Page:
It's not great, clearly, since any malware targeting your platform is a pain in the ass, but you're painting it like OS X has been sitting here doing nothing for the 10 years it's been around and only escaped by standing behind Windows - the legions of security updates and software policy on the OS itself would beg to differ.

    Not that even the very best and most secure OS could stop this malware (having never "seen" it before), since it's entirely a social engineering security bypass. The conman tricked his way past your security guards and is stealing your TV.

  • by mario_grgic (515333) on Wednesday June 01, 2011 @04:12PM (#36312718)
    No software can protect the user from themselves. If someone is determined to download something and install it, how do you prevent that short of locking the system like iOS? I really don't want to see that happening to OS X.
  • by mario_grgic (515333) on Wednesday June 01, 2011 @04:14PM (#36312728)
    To be sure this is not a virus. It requires full user cooperation to get installed on the machine, user has to explicitly download it and run it.
  • Re:This just in... (Score:4, Insightful)

    by david_thornley (598059) on Wednesday June 01, 2011 @04:19PM (#36312784)

    Right, people have been careless enough to go to a thoroughly reputable site that sells ads. People have even been so careless as to open email from frequent correspondents. (Both of those bit my wife, who's far from being ignorant or careless.)

  • by spun (1352) <loverevolutionary&yahoo,com> on Wednesday June 01, 2011 @04:21PM (#36312808) Journal

    maccodemonkey writes:

    So far, I'd disagree with that. The malware detection is built into the system, invisible, automatic, and self updating. So the user doesn't have to do X, Y, or even Z at all. We're still at "It just works."

    Not saying that couldn't change in the future, but we're not there yet.

    Okay, maccodemonkey, here's the thing: if the malware detection which is built into the system, invisible, automatic, and self updating is defeated within hours of it being release, we are no longer at "It just works." What part of "It doesn't work anymore" sounds like "It just works" to you?!?

  • by CaptainPatent (1087643) on Wednesday June 01, 2011 @04:23PM (#36312836) Journal

    Is MacDefender a portend of Malware waves upon OS X? Unlikely, and it really has nothing to do with market share. I know this is a tired argument, but the "You're day is coming OS X, just wait until you're worthwhile to hack!" idea just hasn't played out no matter how many times security researchers shout it from their blogs/websites (often times alongside links to purchase Macintosh AV software).

    Of course it hasn't played out. Mac OS still only has a little over 7% of the market pinned down. Windows collectively (between XP, Vista and Windows 7) controls over 80% of the market. That means that besides smaller proof-of-concept exploits programed for fun, there is still very limited utility for mac malware in the wild.

    All I'm saying is that getting from 2% to 8% market share will be much easier than getting from 8% to 32% and now that they're getting to almost an 8% market share, the first signs of malware are popping up.

    I'd also like to say that while the 2nd MacDefender is indeed much more of a social engineering hack than anything, the first version did exploit a major bug which allowed root access without any additional permissions. Mac vulnerabilities are out there - and that one was a huge one so it was exploited, but look at the numbers - right now to get similar processing power or informational exploit pools, you'd have to have a hack that's literally 10 times as rampant on Mac than on PC.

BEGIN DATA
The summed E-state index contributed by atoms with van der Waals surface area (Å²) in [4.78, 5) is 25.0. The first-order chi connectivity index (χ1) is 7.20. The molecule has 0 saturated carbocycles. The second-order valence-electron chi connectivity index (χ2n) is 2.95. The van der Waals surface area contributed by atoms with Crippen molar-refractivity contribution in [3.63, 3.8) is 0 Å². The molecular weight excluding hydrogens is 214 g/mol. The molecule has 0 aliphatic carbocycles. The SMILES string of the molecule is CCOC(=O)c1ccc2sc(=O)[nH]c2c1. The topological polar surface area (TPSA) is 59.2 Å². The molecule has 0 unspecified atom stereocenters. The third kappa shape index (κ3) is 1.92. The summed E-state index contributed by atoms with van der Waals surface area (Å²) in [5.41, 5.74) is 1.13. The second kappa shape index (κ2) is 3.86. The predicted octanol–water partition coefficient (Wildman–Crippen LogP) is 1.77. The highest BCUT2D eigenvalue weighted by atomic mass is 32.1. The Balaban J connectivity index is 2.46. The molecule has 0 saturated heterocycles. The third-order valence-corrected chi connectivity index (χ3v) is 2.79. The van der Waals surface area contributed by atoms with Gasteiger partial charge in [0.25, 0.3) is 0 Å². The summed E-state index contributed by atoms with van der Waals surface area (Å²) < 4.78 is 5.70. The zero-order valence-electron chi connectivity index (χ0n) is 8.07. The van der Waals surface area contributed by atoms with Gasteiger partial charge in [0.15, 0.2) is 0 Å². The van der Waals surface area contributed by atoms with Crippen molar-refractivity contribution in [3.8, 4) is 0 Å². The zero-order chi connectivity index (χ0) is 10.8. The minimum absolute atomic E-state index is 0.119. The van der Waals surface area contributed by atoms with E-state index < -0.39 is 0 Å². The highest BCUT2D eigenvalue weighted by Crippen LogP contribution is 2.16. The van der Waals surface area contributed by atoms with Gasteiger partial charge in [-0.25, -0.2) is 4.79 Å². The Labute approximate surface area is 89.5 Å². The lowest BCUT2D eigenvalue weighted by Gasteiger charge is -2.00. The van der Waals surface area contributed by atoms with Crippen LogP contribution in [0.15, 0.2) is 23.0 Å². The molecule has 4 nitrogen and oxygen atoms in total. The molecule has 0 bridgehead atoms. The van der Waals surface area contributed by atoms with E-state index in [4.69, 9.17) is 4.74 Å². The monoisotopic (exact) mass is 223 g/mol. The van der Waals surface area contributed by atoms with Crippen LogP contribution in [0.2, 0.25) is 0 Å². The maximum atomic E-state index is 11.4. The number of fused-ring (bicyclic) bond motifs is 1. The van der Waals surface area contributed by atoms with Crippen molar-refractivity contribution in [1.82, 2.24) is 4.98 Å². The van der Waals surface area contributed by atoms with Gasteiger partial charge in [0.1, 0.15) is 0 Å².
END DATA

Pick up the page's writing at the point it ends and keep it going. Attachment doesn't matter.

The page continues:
It is and always will be a numbers game.

  • by jimicus (737525) on Wednesday June 01, 2011 @04:49PM (#36313126)

    We know it's not a virus. But whether you like it or not, the word has become a generic term meaning "malware" to the layman.

    Traditional, self-replicating, can-spread-through-no-other-means file-infector viruses on Windows are not particularly common these days. They exist, and there's generally one or two in the "top 10 things to watch for" at any given point in time but pure viruses don't represent the majority of malware and haven't done in some time. Typically, you'll find they also act as trojans and worms.

    This doesn't stop such things causing harm.

  • by 0123456 (636235) on Wednesday June 01, 2011 @04:52PM (#36313152)

    All I'm saying is that getting from 2% to 8% market share will be much easier than getting from 8% to 32% and now that they're getting to almost an 8% market share, the first signs of malware are popping up.

    But by this defintiion of malware, Unix had malware when it had a 0.001% market share.

    echo 'Hey, dude, forward this email to everyone you know, then type sudo rm -rf /' | mail bozo@idiotsrus.com

    By the definition being used here, that's not just unix malware, it's a unix virus. Yet no-one in their right mind would be worried about it.

  • by maccodemonkey (1438585) on Wednesday June 01, 2011 @04:58PM (#36313216)

    Okay, maccodemonkey, here's the thing: if the malware detection which is built into the system, invisible, automatic, and self updating is defeated within hours of it being release, we are no longer at "It just works." What part of "It doesn't work anymore" sounds like "It just works" to you?!?

    Because the user experience hasn't changed. The user neither notices the viruses, or the antivirus.

    To a user, nothing has changed since before MacDefender.

    Mac OS X and Linux have a root user that protects the system against rogue processes causing too much damage. Do we call that a fault in the system because it has to exist, or do we call that a solution?

    No system is immune to trojans. Especially when users hand the trojan their root password, like what was done with MacDefender.

  • by maccodemonkey (1438585) on Wednesday June 01, 2011 @05:14PM (#36313378)

    And Windows has "Administrator" - what's the difference?

    The difference is the type of people who seem to consider administrator or root a "feature" are calling an invisible tool that checks code against code signing and profiles... well... things other than a feature.

    If Apple was suggesting everyone go out and pick up a copy of Nortons at their own cost to fix this, I'd be crying foul. But they fixed this at an operating system level quietly and transparently.